- Harrison, C. 1978. A field guide to the nests, eggs and nestlings of North American birds. Collins, Cleveland.
- Mitchell, C.D. 1994. Trumpeter swan (Cygnus buccinator). In: A. Poole and F. Gill, eds. The Birds of North America, Number 105. Academy of Natural Sciences, Philadelphia and The American Ornithologists Union, Washington, D. C.
- Montana Natural Heritage Program. 2003. Data derived from Element Occurences with no other known source material. BIOTICS. Helena, MT.
- Page, R.D. 1976. The ecology of trumpeter swans on Red Rock Lakes National Wildlife Refuge, Montana. Dissertation, University of Montana, Missoula.
- Shea, R.E. 1979. The ecology of trumpeter swan in Yellowstone National Park and vicinity. M.S. Thesis. University of Montana, Missoula.
- Sibley, D. A. 2000. The Sibley guide to birds. National Audubon Society and Alfred A. Knopf, Inc., New York, NY. 544 pp.
- Skaar, P.D. 1969. Birds of the Bozeman latilong: a compilation of data concerning the birds which occur between 45 and 46 N. latitude and 111 and 112 W. longitude, with current lists for Idaho, Montana, Wyoming, impinging Montana counties and Yellowstone National Park. Bozeman, MT. 132 p.
- Squires, J. R. and S. A. Anderson. 1995. Trumpeter swan (Cygnus buccinator) food habits in the Greater Yellowstone ecosystem. American Midland Naturalist 133:274-282.
- U.S. Fish and Wildlife Service, Office of Migratory Bird Management. 1995. Migratory nongame birds of management concern in the United States: the 1995 list. U.S. Government Printing Office: 1996-404-911/44014. 22 pp.
- U.S. Fish and Wildlife Service. 2001. Trumpeter Swan Survey of the Rocky Mountain Population, Fall 2001. U.S. Fish and Wildlife Service, Red Rock Lakes National Wildlife Refuge, Lakeview, MT.
- U.S. Fish and Wildlife Service. 2003. Trumpeter Swan Survey of the Rocky Mountain Population, Winter 2003. U.S. Fish and Wildlife Service, Migratory Birds and State Programs Mountain-Prairie Region, Lakewood, CO.
- U.S. Fish and Wildlife Service. 1984. North American management plan for trumpeter swans. Office of Migratory Bird Management, Washington, D.C. 62 p. plus appendices.
- Additional ReferencesLegend: View WorldCat Record View Online Publication
Do you know of a citation we're missing?
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- Childress, D. 1986. Trumpeter swan expansion in Montana. In D. Compton, ed., Proc. Trumpeter Swan Soc. Conf., West Yellowstone. 9:47.
- Drewien, R. C., K. R. Clegg, and M. N. Fisher. 1992. Winter capture of trumpeter swans at Harriman State Park, Idaho, and Red Rock Lakes National Wildlife Refuge, Montana. In C. D. Mitchell, J. R. Balcomb and J. E. Comely, 008., Proc. Trumpeter Swan Soc. Conf., Salt Lake City, UTe 13:38-46.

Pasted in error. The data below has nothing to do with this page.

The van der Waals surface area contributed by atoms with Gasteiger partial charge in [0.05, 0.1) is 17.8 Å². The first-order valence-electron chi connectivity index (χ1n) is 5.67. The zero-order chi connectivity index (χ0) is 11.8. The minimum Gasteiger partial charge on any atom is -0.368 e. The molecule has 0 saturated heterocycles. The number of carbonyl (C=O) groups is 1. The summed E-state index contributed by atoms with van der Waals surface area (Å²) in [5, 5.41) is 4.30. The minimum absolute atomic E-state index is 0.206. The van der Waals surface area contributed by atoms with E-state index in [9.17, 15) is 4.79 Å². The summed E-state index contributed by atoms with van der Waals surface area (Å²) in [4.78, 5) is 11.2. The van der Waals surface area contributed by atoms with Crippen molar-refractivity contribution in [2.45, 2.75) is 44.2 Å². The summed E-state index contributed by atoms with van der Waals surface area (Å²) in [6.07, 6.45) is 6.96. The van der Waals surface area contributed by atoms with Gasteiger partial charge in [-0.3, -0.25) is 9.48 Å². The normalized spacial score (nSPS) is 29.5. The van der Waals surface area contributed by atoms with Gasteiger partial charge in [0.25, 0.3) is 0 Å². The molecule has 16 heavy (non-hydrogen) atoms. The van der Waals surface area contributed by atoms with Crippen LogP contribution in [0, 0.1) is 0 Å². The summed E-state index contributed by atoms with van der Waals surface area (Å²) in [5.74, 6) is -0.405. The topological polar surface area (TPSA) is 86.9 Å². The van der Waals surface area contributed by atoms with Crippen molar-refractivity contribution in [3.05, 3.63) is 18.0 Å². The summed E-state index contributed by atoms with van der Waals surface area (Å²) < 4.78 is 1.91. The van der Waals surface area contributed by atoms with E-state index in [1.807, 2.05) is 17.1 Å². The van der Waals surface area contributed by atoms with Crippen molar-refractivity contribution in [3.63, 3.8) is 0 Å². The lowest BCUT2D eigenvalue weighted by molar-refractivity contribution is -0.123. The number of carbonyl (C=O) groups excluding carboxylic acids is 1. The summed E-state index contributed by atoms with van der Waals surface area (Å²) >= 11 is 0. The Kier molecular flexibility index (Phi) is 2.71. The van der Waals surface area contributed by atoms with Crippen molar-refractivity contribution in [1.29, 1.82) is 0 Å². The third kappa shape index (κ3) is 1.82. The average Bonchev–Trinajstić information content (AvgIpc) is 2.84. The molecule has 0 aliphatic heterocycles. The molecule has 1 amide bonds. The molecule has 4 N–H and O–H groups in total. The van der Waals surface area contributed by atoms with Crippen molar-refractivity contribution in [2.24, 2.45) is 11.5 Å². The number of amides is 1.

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- Gale, R.S., E.O. Garten, and I.J. Ball. 1987. The history, ecology, and management of the Rocky Mountain population of Trumpeter Swans. Unpubl. Manuscript. Montana Wildlife Cooperative Unit, University of Montana. 314 pp.
- Gomez, D. 1994-2001. Trumpeter Swan survey of the Rocky Mountain population/ U.S. flocks, Fall. U.S. Fish and Wildlife Service, Red Rock Lakes National Wildlife Refuge.
- Hand, R.L. 1969. A distributional checklist of the birds of western Montana. Unpublished report. 55 pp.
- Herbert, J. 1992. Rocky Mountain population of trumpeter swans - a Pacific Flyway Study Committee perspective. In C. D. Mitchell, J. R. Balcomb and J. E. Comely, eds., Prac. Trumpeter Swan Soc. Conf., Salt Lake City, UTe 13: 19-21.
- Herbert, J. 1992. Summary of Montana's tundra swan hunting seasons, 1970-90. In C. D. Mitchell, J. R. Balcomb, and J. E. Comely,eds., Proc. Trumpeter Swan Soc. Conf., Salt Lake City, UT. 13:60-63.
- Hughlett, C. A., F. C. BelIrose, H. H. Burgess, A. S. Hawkins, and J. A. Kadlec. 1986. Declining productivity of trumpeter swans at Red Rock Lakes National Wildlife Refuge, Lima, Montana. In D. Compton, ed., Proc. Trumpeter Swan Soc. Conf., West Yellowstone. 9: 124-131.
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- McEneaney, T. 1984. 1984 tri-state trumpeter swan survey. USDI Fish and Wildlife Service, Red Rock Lakes National Wildlife Refuge, Lakeview. 15 pp.
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- Mitchell, C. D. 1990. Efficiency of techniques for feeding trumpeter swans. In D. Compton, ed., Proc. Trumpeter Swan Soc. Conf., Everett, WA. 11:170-173.
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- Subcommittee on the Interior Population of Trumpeter Swans. 1997. Mississippi and Central flyway management plan for the Interior population of Trumpeter Swan. Mississippi and Central Flyway Councils. [c/o USFWS, Migratory Bird Coordinator] Twin Cities, MN. Unpubl. rept.